Folk Duo the Well Pennies on Covering the Beatles & Thriving as an Independent Act

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The Well Pennies

The husband-and-wife team offers a DIY model to follow as it releases new album 'Endlings.'

Harmonizing husband-and-wife duo the Well Pennies broke through with a highly-praised Beatles cover. Now, as it preps its new album Endlings, due Tuesday (Jan. 27), the pair is finding creative ways to stand out in the complicated, but potentially high-ceiling, independent artist landscape.

The Boston-formed, Los Angeles-based twosome – Bryan and Sarah Vanderpool – covered the Fab Four's 1964 classic "All My Loving" for the 2013 album Beatles Reimagined, reworking the high-energy hit as a gentle ballad. The arrangement brings the song's lyrics to the forefront, making for a more intimate take than the hallowed original.

(The set, whose partial proceeds have benefited music- and youth-based charities, also includes Edward Sharpe & the Magnetic Zeros, who've scored two No. 1s on Billboard's Folk Albums chart: Here in 2012 and their self-titled set in 2013.)

Ahead of the self-release of Endlings, Bryan Vanderpool discusses independent artists' challenges – and rewards – the emphasis the Well Pennies are placing on album artwork and the potential minefield a husband and wife can face as a recording act (not to worry, he promises on the last point).

Billboard: Uh-oh … a husband and wife working together as a duo … Is it ever difficult, or does that personal union help the creative and professional process?

BV: Ha! It certainly does sound like a recipe for disaster. In fact, neither of us ever had great experiences collaborating until we met each other. But, in our particular case, it's only helped and nurtured the creative process. We've learned to play off each other's strengths.

It's not always a smooth process, but if an idea makes it past both our very opinionated filters, then we know we're on the right track.

Billboard: Business-wise, what is your take on the realities of being an independent recording artist today?

BV: It's certainly not easy. On the upside, the digital age has ushered in countless opportunities for independent artists to create. It's hard to say if 25 years ago we would've had the opportunity to make the same record at the level at which it was recorded, where in this day and age we can buy a symphony system, rent a few high-end microphones and pre-amps and we've got a mini-Abbey Road in our garage.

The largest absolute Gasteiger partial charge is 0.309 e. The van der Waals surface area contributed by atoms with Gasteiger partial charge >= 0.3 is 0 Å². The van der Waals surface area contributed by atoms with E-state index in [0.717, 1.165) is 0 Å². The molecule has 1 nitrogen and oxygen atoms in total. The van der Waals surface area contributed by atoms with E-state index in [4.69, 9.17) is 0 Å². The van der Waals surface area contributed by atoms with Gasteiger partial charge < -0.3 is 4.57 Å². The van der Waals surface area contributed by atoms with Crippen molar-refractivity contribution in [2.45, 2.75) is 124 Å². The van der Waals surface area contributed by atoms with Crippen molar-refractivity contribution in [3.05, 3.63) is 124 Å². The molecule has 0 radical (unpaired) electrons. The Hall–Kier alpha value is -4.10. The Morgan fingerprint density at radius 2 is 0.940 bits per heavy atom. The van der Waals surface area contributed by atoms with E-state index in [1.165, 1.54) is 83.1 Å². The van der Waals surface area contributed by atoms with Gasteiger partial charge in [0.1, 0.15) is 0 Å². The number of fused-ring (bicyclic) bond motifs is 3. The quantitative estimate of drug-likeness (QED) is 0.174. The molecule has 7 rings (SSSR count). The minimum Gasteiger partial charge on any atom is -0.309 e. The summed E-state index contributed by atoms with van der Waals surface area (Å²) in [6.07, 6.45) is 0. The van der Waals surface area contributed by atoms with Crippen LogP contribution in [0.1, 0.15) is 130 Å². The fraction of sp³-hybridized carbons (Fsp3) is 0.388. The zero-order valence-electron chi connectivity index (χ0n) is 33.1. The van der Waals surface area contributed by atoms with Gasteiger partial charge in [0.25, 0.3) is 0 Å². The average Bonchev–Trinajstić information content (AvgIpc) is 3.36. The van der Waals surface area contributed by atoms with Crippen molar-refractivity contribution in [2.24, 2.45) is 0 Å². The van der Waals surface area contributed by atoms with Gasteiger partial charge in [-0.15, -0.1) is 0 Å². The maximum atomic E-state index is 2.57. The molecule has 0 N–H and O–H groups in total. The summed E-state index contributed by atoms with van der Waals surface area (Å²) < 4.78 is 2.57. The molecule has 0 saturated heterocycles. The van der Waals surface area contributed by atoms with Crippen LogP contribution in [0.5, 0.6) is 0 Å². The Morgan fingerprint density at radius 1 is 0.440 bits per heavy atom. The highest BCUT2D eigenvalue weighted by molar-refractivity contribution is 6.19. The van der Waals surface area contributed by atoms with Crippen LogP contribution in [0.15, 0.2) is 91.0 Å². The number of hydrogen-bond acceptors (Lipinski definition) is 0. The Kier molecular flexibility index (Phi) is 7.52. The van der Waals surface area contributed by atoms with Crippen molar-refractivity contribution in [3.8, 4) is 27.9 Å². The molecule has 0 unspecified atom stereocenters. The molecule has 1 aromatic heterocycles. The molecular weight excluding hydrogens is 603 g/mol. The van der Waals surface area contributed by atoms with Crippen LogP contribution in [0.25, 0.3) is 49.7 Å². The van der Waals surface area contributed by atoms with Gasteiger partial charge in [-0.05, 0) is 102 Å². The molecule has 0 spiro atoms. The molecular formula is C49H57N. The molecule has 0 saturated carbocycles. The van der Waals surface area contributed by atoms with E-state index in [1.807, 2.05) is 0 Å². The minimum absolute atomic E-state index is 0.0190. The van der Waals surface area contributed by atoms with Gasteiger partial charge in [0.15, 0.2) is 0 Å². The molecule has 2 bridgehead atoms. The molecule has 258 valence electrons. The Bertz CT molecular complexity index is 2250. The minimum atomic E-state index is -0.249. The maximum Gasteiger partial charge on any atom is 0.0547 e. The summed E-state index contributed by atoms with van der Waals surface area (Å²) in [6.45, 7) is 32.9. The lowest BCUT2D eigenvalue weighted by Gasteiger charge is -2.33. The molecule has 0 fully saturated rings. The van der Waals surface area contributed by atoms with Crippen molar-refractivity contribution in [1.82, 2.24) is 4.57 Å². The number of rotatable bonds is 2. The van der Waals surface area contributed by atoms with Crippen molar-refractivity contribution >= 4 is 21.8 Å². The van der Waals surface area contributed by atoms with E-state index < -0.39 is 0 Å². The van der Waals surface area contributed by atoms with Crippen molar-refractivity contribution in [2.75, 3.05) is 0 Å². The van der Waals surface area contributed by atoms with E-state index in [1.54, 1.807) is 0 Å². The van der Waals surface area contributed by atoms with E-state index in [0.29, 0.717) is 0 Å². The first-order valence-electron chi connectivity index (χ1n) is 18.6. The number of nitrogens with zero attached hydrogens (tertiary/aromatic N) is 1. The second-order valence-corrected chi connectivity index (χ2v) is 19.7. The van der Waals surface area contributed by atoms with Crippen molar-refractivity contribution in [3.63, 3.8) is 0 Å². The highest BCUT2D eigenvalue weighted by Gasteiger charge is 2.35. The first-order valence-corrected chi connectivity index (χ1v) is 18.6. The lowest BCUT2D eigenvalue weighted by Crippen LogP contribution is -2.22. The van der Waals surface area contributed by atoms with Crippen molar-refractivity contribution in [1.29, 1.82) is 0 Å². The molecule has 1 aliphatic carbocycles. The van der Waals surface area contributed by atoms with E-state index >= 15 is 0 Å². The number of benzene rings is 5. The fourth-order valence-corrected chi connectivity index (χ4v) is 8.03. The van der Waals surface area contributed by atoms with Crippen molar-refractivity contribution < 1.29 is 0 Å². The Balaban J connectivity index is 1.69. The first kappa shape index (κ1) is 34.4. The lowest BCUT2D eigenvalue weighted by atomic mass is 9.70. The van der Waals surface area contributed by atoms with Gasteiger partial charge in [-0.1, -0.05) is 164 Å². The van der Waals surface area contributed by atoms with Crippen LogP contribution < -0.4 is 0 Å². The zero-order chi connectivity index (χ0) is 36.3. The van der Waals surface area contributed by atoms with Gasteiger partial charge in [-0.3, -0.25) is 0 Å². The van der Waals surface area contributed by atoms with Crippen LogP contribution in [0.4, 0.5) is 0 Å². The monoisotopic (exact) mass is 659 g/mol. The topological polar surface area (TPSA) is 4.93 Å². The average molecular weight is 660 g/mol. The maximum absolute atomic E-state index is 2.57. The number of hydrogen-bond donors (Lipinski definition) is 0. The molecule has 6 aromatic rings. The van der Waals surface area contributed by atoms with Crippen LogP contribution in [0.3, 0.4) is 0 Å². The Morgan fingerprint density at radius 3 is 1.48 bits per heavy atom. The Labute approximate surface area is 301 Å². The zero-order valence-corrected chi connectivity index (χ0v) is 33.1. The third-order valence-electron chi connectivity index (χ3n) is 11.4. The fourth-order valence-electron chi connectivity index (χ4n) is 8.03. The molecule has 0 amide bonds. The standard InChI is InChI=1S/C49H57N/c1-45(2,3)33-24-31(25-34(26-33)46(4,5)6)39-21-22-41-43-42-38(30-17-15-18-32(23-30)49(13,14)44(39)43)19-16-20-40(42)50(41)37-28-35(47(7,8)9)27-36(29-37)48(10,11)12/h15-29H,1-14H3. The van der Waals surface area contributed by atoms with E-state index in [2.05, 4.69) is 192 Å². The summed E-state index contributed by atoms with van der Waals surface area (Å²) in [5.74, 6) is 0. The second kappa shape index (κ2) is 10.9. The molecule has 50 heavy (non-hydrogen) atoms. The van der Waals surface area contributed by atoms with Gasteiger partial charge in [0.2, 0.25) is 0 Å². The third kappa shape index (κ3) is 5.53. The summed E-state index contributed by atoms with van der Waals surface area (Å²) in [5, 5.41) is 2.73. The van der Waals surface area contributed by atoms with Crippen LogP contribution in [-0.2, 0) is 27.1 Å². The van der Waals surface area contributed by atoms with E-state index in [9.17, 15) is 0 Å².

On the downside, that same technology has turned everyone into an artist and filled the world with so much noise that it's becoming harder to cut through. The same is true about the listener who really has to dig through the dirt to find something truly great.

We believe that streaming services are the future of the music industry. Spotify has been one of the best things ever to happen to our career. In recent years, they've turned into an easy target for frustrated independent artists to rally behind, but we look at it differently. Streaming services are helping those listeners, the ones we were just talking about, find something that moves them.

We see every stream as someone who may not have found us before.

Billboard: You first gained notable press with your cover of "All My Loving." It must be somewhat daunting to cover the Beatles.

BV: It was very scary covering the Beatles! Our intention was to respectfully interpret the song through our own musical lens. The original was beautiful and perfect and that's a pretty terrifying thing to take on. But, it can be an interesting experiment to take something so familiar and alter it. The result can be surprising; you may notice lyrics you didn't before or melodies or rhythm, only because the original is so embedded in your mind, and rightfully so, that you hear it on auto-pilot.

Billboard: Please tell us about the new video for Endlings track "Wide Open Sky" (above) and how you came to work with Asakura Kouhei, not only for the album art but also for this clip. Is it actually a video of him creating the album's actual cover, or a recreation? In a digital era, it's commendable that you're strongly valuing music's artwork.

BV: It was very important to us to have an artist create an original work for the album cover. In the digital age, it sometimes feels like we're losing our humanity a little. We wanted an artist to create something with his or her hands. Once we saw Kouhei's art, we instantly knew we wanted to work with him.  We were so relieved that he agreed to join the project. In fact, we had become so obsessed with the idea that we had no other alternatives … We gave him some tracks to listen to and left it for him to paint what came to mind.